This can take a number of different forms, such as:

  • Social media manager/coordinator (organise content over social media, interact with the online community, and analyse trends)
  • Blogger/vlogger (create written/video content yourself or for a brand, to be shared online)
  • Content creator (the creative behind-the-scenes roles such as graphic designer, photographer, and videographer)
  • Artistic director/assistant (responsible for the design and layout of print and media campaigns)

 

Busy Communications Graduates

Journalism and Media

If you specialise in writing, a career in journalism is something to consider.

If you enjoy keeping up with current events, writing about specific topics and can explain difficult concepts in a clear and concise way, journalism may be the path for you.

  • Editor (oversee the writing and publishing process)
  • Editorial assistant (facilitate communication between writers and editors)
  • Freelance writer (being your own boss – take up independent writing jobs for magazines, newspapers, and blogs)
  • Reporter (conducting interviews and informing the public about news, stories, and events)

 

Business and Organisational

If you’re not into the creative, front-end side of things, you could look into using your skills in a more organisational role.

Communication skills are key to the smooth running of a company, no matter how big or small.

These skills are useful in a number of roles, such as:

  • Human Resources professional (the link between an organisation and its employees, involving hiring new recruits and key communications with staff)
  • Grants/Development officer (using persuasive writing and research skills to promote an organisation’s cause)
  • Client services representative (acting as the link between a company and its customers)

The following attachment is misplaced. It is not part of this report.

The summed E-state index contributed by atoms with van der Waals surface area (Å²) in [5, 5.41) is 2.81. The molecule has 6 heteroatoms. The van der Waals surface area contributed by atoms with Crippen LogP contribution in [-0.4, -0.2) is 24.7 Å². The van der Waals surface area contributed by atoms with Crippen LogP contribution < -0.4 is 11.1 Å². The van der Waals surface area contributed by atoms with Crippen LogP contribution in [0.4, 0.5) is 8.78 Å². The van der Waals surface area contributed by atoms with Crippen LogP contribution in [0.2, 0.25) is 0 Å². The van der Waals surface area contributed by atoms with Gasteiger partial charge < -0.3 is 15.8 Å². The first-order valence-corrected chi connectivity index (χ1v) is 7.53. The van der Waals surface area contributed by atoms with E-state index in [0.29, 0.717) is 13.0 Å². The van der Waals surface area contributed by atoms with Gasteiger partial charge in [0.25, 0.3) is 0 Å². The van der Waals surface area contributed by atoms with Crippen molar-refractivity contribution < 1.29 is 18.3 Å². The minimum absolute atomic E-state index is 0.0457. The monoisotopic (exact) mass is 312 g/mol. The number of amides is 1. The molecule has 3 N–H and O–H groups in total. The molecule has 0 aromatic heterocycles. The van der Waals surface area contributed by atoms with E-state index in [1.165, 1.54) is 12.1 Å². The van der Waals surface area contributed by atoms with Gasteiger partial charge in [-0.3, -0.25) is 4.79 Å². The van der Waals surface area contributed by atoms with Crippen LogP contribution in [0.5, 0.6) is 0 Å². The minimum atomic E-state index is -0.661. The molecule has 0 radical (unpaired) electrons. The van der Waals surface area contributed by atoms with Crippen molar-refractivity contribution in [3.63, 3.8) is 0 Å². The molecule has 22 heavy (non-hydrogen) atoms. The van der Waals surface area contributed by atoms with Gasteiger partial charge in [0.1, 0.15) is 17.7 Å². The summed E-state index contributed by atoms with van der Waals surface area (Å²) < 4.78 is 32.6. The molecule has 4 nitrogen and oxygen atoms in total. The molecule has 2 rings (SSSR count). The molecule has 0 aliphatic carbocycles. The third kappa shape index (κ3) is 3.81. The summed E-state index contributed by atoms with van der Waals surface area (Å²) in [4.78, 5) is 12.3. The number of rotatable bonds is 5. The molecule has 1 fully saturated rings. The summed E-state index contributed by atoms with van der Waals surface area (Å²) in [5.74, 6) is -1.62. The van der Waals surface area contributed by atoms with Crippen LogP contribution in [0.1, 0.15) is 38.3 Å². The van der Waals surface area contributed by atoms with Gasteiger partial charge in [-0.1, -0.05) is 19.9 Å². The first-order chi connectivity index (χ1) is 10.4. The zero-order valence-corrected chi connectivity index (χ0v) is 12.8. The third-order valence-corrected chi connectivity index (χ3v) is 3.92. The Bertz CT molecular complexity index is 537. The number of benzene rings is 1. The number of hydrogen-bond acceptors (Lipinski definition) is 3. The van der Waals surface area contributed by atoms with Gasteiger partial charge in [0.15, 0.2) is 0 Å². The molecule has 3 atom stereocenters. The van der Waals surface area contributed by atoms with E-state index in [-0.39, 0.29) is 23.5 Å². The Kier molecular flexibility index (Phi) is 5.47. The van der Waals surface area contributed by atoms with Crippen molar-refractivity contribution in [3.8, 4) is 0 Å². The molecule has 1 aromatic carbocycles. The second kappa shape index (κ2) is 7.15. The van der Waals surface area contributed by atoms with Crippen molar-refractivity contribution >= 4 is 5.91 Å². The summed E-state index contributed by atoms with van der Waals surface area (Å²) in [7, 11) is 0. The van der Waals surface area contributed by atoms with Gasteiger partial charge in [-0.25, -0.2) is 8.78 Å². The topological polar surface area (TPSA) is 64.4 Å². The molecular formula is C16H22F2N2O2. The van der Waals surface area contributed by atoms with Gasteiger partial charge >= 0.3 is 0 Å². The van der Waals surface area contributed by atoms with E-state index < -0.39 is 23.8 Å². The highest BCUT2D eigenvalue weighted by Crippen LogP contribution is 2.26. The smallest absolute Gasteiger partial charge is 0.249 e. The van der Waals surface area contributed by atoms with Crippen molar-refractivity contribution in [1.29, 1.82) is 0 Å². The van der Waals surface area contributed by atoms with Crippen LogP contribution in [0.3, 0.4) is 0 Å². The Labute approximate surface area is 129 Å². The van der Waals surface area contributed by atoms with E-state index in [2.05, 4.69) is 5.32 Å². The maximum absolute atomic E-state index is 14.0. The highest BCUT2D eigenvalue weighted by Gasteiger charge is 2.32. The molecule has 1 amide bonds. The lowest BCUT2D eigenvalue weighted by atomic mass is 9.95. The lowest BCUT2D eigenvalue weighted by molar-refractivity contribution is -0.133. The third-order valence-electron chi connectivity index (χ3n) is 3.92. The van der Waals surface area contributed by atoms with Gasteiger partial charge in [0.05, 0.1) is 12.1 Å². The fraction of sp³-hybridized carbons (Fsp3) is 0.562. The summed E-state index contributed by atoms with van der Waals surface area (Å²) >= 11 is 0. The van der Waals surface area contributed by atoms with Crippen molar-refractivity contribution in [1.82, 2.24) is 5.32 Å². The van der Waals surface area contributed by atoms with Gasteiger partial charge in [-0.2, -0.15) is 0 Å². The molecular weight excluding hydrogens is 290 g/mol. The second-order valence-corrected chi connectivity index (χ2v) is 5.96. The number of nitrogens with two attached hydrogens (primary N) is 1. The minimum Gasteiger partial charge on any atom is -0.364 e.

• Management consultant (employed by an organisation to help improve their operations and efficiency)

 

Sales Handshake

Sales Entry Level Jobs For Communication Students

Last but not least, if none of the other areas appeal to you, you may enjoy working in sales.

This might not be the first area that comes to mind, but the skills from your degree can actually be very useful in this sector!

These skills can help you persuade and pitch to a range of customers, or analysing your client’s needs.

Here are some roles in sales which might appeal to you:

  • Advertising sales coordinator (responsible with managing the sales of advertising and media space)
  • Sales representative (the main goal is to sell your company’s products)
  • Brand ambassador (paid to endorse or promote a company’s product or service)
  • Customer service representative (interact with customers on behalf of an organisation)

 

Where To Next For Entry Level Jobs For Communication Students?

Roles for communications graduates are by no means limited to these six industries.

Hopefully you now have a clearer idea of where you’d like to start your career!

If you have any other ideas or experiences for communications grads, share them below!